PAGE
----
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Gases Rapid Review for AP Chemistry

By — McGraw-Hill Professional
Updated on Feb 9, 2011

For a more thorough review, refer to these concepts:

Rapid Review

  • Kinetic Molecular Theory—Gases are small particles of negligible volume moving in a random straight-line motion, colliding with the container walls (that is the gas pressure) and with each other. During these collisions no energy is lost, but energy may be transferred from one particle to another; the Kelvin temperature is proportional to the average kinetic energy. There is assumed to be no attraction between the particles.
  • Pressure—Know how a barometer operates and the different units used in atmospheric pressure.
  • Boyle's law—The volume and pressure of a gas are inversely proportional if the temperature and amount are constant.
  • Charles's law—The volume and temperature of a gas are directly proportional if the amount and pressure are constant.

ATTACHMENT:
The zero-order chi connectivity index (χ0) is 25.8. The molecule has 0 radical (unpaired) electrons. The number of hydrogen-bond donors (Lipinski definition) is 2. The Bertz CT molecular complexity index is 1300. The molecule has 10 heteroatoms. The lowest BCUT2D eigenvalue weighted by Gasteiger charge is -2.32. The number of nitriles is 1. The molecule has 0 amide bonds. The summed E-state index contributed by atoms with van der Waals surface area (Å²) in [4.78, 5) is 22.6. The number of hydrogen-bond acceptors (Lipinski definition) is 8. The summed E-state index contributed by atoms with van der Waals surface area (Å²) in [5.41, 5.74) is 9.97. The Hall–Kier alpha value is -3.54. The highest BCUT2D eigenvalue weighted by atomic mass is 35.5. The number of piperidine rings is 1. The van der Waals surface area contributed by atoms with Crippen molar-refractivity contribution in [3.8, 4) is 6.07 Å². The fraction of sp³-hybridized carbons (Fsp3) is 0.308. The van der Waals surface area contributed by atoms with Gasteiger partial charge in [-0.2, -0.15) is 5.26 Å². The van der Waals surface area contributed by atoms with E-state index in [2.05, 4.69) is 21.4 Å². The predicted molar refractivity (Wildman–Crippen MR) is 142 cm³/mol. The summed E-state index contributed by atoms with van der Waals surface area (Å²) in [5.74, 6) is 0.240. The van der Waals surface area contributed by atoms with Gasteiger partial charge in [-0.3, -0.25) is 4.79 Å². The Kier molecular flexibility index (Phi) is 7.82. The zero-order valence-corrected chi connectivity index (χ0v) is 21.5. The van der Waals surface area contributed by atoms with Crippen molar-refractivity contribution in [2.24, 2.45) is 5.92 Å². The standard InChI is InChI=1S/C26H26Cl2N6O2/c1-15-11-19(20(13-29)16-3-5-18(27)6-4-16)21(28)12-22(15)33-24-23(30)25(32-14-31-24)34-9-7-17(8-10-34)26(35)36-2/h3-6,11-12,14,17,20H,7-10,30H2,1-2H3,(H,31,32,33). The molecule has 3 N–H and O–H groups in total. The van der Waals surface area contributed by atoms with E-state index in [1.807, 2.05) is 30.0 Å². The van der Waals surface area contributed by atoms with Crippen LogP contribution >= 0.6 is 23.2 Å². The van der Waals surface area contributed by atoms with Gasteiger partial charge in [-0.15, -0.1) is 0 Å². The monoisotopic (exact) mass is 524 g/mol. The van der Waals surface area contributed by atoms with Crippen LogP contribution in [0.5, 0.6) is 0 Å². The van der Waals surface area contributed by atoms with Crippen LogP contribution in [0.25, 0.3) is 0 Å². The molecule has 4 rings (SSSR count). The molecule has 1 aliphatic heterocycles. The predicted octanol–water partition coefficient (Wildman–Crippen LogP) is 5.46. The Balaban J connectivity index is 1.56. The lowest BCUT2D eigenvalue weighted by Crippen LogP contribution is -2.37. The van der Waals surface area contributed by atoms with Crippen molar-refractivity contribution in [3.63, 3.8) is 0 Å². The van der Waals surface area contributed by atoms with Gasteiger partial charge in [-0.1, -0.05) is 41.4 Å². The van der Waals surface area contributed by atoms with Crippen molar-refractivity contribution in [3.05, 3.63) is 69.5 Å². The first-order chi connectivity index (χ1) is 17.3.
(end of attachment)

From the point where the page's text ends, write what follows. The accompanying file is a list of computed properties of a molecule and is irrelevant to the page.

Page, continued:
• Gay-Lussac's law—The pressure and temperature of a gas are directly proportional if the amount and volume are constant.
  • Combined gas law—Know how to use the combined gas equation P1V1/T1 = P2V2/T1.
  • Avogadro's law—The number of moles and volume of a gas are directly proportional if the pressure and temperature are constant. Remember that 1 mol of an ideal gas at STP(1 atm & 0°C) occupies a volume of 22.4 L.
  • Ideal gas equation—Know how to use the ideal gas equation PV = nRT.
  • Dalton's law—The sum of the partial pressures of the individual gases in a gas mixture is equal to the total pressure: PTotal = PA + PB + Pc + …
  • Graham's law—The lower the molecular mass of a gas, the faster it will effuse/diffuse. Know how to use Graham's law: .
  • Gas stoichiometry—Know how to apply the gas laws to reaction stoichiometry problems.
  • Non-ideal gases—Know how the van der Waals equation accounts for the non-ideal behavior of real gases.
  • Tips—Make sure the temperature is in kelvin; gas laws are being applied to gases only; the units cancel; and the answer is reasonable.
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